Matilda joined her brother Robert in Gloucester, while Stephen's forces gathered in and around Oxford. Barons claimed to fight for one claimant or another, but in actuality, they were protecting and increasing their own wealth and property. Barons changed sides many times--usually based on lavish gifts presented by one side or the other. Most military actions were raids for plunder. Great atrocities and seizures of property were done, each side blaming the other.

Things finally came to a head in April 1141 when Stephen was captured during a battle near Lincoln. Shortly after Stephen's capture, a clerical council proclaimed Matilda 'Lady of the English'. This ecclesiastic council was an extraordinary event--at no other time had a council of bishops gathered to repudiate a king (whom the Church had anointed) merely because he had fallen into the hands of his enemy. Matilda began consolidating her power, and styling herself Queen of England. She overturned almost everything Stephen had granted conferred, or had set his seal to. Her arbitrary allocation of lands and honors soon sowed confusion as to who actually held them. This exercise of power apparently went to her head for 'she at once put on an extremely arrogant demeanour, instead of the modest gait and bearing proper to a gentlewoman, began to walk and speak and do all things more stiffly and haughtily than she had been wont.' [5, p.106]

Eventually Matilda entered London to be crowned. She levied such punishing taxes and cash demands that the Londoners were provoked into expelling her before her coronation. However, by November, Stephen was restored to the throne in an exchange for Robert of Gloucester (who had been captured by Stephen's forces). Stephen began regaining the support he had lost and made peace with the Church. Matilda remained in England, continuing the fight until Robert's death in 1147. Shortly after Stephen's restoration, Matilda attempted to bring her husband into the conflict in England. Geoffrey lacked enthusiasm for the enterprise, especially since he was engaged in taking over Normandy. Geoffrey 'considered his wife's ambitions and schemes little better than hare-brained, although he must have rejoiced that they were sufficiently attractive to that imperious and disagreeable woman to keep her occupied across the Channel.'[5, p.124]

Following Stephen's restoration and subsequent inability to punish Robert and Matilda, individual barons began rebelling. These rebellions were not aimed at making Matilda queen, but to defy and shake off Stephen's authority. The revolts by these barons were just as dangerous to Stephen's kingship, and equally as destructive as the actual war between Stephen and Matilda. Horrible tortures and famines as described in the Anglo-Saxon Chronicles were prevalent in the eastern part of England, but the worst disorders were local. Neighboring barons fought one another or raided nearby towns. Barons issued their own currency (normally a privilege reserved for the King). With all the civil disorder and breakdown of society in general, it is no wonder Stephen's reign is referred to as 'The Anarchy.' Essentially the administration of the English government collapsed, leaving local barons and lords with a free hand to exploit their subjects and lands as they saw fit.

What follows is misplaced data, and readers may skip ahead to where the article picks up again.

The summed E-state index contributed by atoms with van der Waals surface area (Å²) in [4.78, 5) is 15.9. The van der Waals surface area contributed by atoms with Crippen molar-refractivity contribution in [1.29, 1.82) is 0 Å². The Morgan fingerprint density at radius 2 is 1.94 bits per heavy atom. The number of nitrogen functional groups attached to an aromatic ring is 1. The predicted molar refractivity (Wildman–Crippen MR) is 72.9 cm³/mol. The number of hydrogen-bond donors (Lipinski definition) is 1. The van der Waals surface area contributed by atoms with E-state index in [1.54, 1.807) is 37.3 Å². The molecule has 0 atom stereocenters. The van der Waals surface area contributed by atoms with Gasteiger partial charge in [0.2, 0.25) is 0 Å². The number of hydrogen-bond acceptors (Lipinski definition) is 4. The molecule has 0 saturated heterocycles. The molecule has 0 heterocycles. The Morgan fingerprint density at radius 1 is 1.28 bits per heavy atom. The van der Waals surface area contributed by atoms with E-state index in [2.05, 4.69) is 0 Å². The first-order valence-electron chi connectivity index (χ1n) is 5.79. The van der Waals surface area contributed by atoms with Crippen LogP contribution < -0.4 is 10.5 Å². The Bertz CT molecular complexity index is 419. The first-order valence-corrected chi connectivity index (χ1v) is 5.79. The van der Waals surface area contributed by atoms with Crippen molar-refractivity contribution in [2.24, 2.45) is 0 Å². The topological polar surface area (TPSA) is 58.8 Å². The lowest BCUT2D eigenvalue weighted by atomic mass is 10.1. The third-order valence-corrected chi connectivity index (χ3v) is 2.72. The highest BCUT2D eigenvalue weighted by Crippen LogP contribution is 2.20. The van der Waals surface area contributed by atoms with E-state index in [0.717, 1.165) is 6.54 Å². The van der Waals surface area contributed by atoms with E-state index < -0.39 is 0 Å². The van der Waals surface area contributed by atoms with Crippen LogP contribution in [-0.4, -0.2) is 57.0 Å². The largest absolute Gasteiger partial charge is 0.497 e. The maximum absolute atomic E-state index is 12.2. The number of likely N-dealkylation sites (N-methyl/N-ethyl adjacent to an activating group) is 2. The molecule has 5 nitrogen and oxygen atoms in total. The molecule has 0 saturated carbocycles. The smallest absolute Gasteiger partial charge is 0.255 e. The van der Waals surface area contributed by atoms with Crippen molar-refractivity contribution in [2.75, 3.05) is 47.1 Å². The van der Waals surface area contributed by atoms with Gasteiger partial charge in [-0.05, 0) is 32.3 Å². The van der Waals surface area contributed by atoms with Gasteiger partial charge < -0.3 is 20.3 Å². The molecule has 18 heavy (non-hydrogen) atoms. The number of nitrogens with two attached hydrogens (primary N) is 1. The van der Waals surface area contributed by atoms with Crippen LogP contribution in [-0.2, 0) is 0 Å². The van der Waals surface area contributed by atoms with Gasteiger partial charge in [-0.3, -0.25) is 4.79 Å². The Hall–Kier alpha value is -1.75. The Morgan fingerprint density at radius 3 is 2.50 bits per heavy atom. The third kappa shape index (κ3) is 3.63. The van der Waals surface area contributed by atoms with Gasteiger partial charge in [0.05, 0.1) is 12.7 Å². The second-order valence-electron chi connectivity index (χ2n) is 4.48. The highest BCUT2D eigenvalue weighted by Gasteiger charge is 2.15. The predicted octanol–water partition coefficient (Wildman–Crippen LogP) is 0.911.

In 1148, Matilda returned to Normandy, now held by her husband Geoffrey (since 1144). With the death of his son Eustace, and his defeat at the hands of Henry Curtmantle FitzEmpress (Henry II) for control of Normandy, Stephen acquiesced to acknowledging Henry as heir to the English throne in 1153. When Stephen died in 1154, Henry II was crowned King of England, thus beginning the Plantagenet line of England.

A Few Words on Henry II

Henry II is one of the most famous (or infamous) monarchs of English history. His reign lasted from 1154 until his death in 1189. He ruled an empire that stretched from the Tweed to the Pyrenees. In spite of frequent hostilities with the French King, his own family, and rebellious Barons (culminating in the great revolt of 1173-74) and his ill-fated quarrel with Thomas Becket, Henry maintained control over his possessions until shortly before his death. His judicial and administrative reforms, which increased Royal control and influence at the expense of the Barons, were of great constitutional importance. One of Henry's great reforms was the Introduction of trial by Jury.

Timeline of Stephen's Reign


© February 28, 1999, J. T. Thorpe